Possibly the simplest clue to dyslexia in a student is their answer to the question 'Can you take notes in a lecture?'. The answer is usually some variation on 'no'. Sometimes it is ‘Oh my word, not a chance’. Sometimes it is 'Yes, but I can't read them afterwards'. It all amounts to the same thing. What it means is that they don't leave a lecture much wiser than when they entered it.
Dyslexics are weak at processing language. This is not limited to the written word. They also have a weakness in absorbing and storing information in lectures. They are not so good at 'extracting value' from lecturers 'talking at them'.
Sometimes this is partly the fault of the teacher. Academics often believe that subject knowledge is the only criteria that determines their competence. Teaching skill is sometimes not considered a requirement. Some students have to endure lectures that are three hours long. No-one learns well in that situation and dyslexic students find it particularly difficult.
The issue is how much information or 'value' does the student get from the lecture? And what can they do to get more?
The first suggestion is sometimes a little intimidating for the eager-to-learn-and-remember dyslexic. Try not writing at all. 'But then I won't remember any of it!', they say. 'How much of it do you remember at the moment? is the next question. 'Very little', comes the reply.
The attempt to make notes, however futile, is often a long-practised and deep-seated habit. It's like clinging onto a flimsy piece of driftwood in a raging sea. It won't save you, but it's hard to let go. But once the student has relaxed and accepted that retaining everything is not possible – or reasonable to expect – and that relaxing, enjoying the lecture and allowing the brain to catch what it catches and miss what it misses, often more is retained than before. And more understood.
Long lectures are not good for imparting lots of detailed information. What they should be used for is giving an overview, or explaining important points, or providing direction. If the student sets out to achieve some of these objectives – rather than trying to retain great clumps of detail – they will begin to get better value from the experience.
Some students are able to audio-record their lectures. They usually find, though, that they don't have time to listen to them all the way through. Imagine having to attend all your lectures twice and you'll understand why. A strategy for dealing with this is to be alert to which sections of the lecture are particularly significant – an important theorist or significant event – and mark this on the recording, perhaps by re-starting it at that point and making it easy to find. Then these sections can be reviewed later.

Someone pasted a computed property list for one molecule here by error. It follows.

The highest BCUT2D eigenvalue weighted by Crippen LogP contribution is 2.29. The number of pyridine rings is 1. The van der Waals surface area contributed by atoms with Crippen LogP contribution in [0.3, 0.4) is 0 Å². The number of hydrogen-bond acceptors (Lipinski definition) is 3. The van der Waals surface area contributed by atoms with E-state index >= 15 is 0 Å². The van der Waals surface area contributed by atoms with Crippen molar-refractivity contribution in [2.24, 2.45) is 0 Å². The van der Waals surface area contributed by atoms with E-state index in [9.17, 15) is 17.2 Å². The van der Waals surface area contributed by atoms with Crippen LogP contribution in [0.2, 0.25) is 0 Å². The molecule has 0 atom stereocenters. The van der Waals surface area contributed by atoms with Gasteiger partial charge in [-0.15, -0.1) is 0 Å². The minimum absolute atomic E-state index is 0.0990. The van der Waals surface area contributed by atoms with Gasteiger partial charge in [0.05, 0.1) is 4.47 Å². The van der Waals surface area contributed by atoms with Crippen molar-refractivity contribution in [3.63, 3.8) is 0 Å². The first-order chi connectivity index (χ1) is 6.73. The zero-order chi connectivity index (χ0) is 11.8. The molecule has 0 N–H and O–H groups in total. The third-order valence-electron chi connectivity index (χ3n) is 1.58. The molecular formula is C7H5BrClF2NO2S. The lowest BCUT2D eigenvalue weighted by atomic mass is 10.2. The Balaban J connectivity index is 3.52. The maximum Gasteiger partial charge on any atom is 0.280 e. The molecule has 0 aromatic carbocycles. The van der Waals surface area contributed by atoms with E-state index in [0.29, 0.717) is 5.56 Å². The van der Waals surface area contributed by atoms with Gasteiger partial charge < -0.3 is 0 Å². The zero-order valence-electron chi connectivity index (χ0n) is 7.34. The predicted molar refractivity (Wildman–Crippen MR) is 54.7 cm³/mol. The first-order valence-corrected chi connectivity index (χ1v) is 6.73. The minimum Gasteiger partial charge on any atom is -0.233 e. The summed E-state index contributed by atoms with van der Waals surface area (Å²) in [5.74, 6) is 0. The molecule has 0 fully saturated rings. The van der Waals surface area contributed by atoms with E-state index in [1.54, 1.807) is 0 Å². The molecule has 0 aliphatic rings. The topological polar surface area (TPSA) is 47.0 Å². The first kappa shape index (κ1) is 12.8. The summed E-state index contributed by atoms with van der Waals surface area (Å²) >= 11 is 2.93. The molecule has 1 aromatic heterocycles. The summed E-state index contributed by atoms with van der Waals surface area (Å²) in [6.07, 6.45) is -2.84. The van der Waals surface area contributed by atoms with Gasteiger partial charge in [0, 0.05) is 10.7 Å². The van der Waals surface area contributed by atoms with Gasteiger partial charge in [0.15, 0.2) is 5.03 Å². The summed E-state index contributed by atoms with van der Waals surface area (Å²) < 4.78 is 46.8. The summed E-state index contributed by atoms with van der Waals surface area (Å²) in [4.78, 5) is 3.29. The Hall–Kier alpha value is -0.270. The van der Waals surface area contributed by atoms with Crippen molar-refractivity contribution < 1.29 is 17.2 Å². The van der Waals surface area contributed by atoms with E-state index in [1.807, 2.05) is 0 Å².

Another successful technique is to spend a little time after a lecture to quietly make notes on what is immediately retained. This can be done alone or with one or two fellow students. The key is relaxation. The brain works better when it isn't trying too hard. Just sit, pen in hand, and let the lecture wash through the brain. Note what comes to mind. Don't try to actively remember, just note what the moment presents. Often most of the salient points will be 'captured'.
Reading in advance of the lecture can also be a big help. If the course is well organised, the subject of the lecture will be available in a course overview or on a VLE. Try finding the relevant chapter in a course reader or text-book and scan-read it (see Reading Tips). Read the first and last paragraph in the relevant section and anything else that grabs your attention. That's usually enough to prepare you better for the lecture and helps you follow it.
Also, you can prepare a template for the lecture. Take a single page of A4 and put headings on it from the reading. Just four or five bullet points on the main issues you'll encounter. You might then like to add to that during the lecture. Don’t try to add much, just a further four or five phrases – a date, a theorist's name, a movement or the name of a theory.
Finally, if you don't already receive them, you can ask the lecturer for notes to the lecture. Of course, if you already do, you're probably not reading this piece. Many lecturers feel, wrongly, that writing in the lecture leads to better absorption of the material for all. That's to misunderstand what it means to be a right-brained learner (of course, not having the burden of providing notes makes the lecturer's life easier). Making learning easy for everyone should be the objective and some people learn much more easily when they have notes in advance of lectures.
You can always ask..
Written by Simon Hopper